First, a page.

Speed’s Map of Leinster


The Countie of Leinster with the Citie of Dublin described

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Copper engraving, 38.5 x 51 cm, map of Leinster with inset view of Dublin, modern hand-colour, old paper repair to verso at foot of centrefold, a couple of small stains in the lower margin, early manuscript note (‘by Francis Phelpes’) in upper margin, English text on verso.

Speed’s inset town plans, many surveyed by himself, comprise the first collection of town plans of the British Isles when viewed as a whole in his ‘Theatre of the Empire of Great Britain’. His plan of Dublin is the earliest printed map of the city and was copied by Braun & Hogenberg (among others), who included it in the sixth and final volume of their monumental ‘Civitates Orbis Terrarum’, published in 1617.

Speed was the first to include individual maps of the four Irish provinces in an atlas of the British Isles. His ‘Theatre’ was carefully constructed to illustrate his ‘History of Great Britain’ and to support a particular pro-Stuart view of British identity, of which Ireland had become an integral part. Decorative coats of arms of distinguished local figures from the past, historical notes and battle scenes on his English county maps contributed towards the same goal, being carefully chosen to contrast the anarchy and upheavals of the past with the peace and prosperity of the Tudor and Stuart present.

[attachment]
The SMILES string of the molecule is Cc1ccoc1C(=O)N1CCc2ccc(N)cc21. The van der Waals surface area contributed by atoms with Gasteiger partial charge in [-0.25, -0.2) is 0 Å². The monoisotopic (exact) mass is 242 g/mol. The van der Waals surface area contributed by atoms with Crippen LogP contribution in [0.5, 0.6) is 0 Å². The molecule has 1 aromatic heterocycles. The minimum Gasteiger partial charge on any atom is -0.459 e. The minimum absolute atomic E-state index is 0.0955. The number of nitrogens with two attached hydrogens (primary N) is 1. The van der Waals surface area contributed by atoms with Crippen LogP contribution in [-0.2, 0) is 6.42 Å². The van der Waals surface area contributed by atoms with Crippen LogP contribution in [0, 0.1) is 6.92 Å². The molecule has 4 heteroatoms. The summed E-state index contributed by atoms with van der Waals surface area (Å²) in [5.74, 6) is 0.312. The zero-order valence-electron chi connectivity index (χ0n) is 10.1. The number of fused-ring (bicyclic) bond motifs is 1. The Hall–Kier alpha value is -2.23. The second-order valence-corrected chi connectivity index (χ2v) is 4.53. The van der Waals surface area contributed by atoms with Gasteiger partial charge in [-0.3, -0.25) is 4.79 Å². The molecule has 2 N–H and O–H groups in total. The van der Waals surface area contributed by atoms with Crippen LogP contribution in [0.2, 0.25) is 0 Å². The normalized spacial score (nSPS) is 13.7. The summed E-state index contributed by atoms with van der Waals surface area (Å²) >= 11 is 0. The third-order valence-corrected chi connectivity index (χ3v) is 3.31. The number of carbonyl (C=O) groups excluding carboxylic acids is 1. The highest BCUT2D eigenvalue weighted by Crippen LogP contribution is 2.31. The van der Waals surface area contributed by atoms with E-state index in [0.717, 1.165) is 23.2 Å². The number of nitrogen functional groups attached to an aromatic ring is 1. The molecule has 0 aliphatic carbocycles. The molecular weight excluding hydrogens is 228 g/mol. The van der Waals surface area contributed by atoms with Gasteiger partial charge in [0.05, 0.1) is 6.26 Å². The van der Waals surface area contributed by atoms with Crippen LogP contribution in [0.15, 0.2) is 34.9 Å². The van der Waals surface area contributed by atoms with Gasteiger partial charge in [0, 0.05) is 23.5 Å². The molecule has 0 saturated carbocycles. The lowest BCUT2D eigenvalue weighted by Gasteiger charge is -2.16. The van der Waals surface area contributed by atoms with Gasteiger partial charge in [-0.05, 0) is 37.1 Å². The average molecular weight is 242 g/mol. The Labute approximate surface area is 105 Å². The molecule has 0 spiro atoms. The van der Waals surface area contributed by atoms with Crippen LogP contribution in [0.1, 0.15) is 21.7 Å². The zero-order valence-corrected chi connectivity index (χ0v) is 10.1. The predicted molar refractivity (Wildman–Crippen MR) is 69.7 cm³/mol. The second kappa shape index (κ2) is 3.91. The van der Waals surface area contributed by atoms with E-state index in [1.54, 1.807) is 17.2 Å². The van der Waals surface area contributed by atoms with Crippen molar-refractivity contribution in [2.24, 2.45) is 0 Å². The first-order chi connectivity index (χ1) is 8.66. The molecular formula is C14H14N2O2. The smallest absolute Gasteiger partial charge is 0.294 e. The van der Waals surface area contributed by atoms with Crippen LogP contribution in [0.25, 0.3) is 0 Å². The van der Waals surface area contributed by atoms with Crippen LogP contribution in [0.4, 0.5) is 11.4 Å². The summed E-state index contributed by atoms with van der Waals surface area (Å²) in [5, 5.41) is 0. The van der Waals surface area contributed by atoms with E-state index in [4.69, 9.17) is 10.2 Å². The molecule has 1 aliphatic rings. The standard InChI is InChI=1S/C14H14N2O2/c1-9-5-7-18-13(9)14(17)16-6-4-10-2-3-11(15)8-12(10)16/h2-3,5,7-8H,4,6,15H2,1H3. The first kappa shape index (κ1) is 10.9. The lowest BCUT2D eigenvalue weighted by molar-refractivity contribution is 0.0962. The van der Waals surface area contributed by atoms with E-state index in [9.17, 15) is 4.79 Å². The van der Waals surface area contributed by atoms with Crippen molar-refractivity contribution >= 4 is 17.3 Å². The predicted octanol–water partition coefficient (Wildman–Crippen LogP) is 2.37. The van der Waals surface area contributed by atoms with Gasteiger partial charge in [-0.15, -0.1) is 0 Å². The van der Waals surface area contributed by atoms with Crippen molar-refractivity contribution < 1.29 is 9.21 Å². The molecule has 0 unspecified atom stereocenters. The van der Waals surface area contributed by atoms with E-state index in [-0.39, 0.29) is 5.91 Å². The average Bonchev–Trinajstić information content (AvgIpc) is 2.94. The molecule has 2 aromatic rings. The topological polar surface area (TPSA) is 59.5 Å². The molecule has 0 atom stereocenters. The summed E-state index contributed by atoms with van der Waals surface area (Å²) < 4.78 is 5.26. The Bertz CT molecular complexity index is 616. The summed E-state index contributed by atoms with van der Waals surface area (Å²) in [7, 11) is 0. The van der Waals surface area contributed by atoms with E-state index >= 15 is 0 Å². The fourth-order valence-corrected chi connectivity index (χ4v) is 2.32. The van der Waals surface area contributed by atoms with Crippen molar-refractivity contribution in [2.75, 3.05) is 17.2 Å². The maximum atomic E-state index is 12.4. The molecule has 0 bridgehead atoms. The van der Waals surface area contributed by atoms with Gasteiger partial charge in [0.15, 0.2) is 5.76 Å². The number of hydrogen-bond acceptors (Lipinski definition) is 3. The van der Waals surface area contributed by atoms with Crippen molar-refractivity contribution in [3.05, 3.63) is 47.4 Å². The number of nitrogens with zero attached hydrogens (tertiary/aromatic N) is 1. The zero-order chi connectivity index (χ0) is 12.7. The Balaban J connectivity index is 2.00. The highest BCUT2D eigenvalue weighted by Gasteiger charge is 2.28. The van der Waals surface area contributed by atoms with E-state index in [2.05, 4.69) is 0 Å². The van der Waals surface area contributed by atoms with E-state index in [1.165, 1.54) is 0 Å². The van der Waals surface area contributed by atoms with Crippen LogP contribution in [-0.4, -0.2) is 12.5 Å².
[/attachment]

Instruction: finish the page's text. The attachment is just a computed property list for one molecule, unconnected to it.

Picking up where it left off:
The omissions and silences on the Irish maps raise intriguing questions of their own. Speed seems to have little or no access to the best recent official maps, such as those prepared by the unfortunate Richard Bartlett. (As reported by the poet and politician John Davies, ‘when he came to Tyrconnell the inhabitants took off his head, because they would not have their country discovered’, a reminder that map-making can be a hazardous occupation.) Speed had no official status and no right to access maps such as Bartlett’s, but he also made no efforts to update his Irish maps after 1610 (for example to show the new plantation towns of Ulster) or even to correct minor errors, which is a good indication that few of Speed’s early readers had first-hand knowledge of the province, or used his maps to find their way around.


Speed’s Map of Leinster





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Printed Area Measurements

38.5 x 51 cm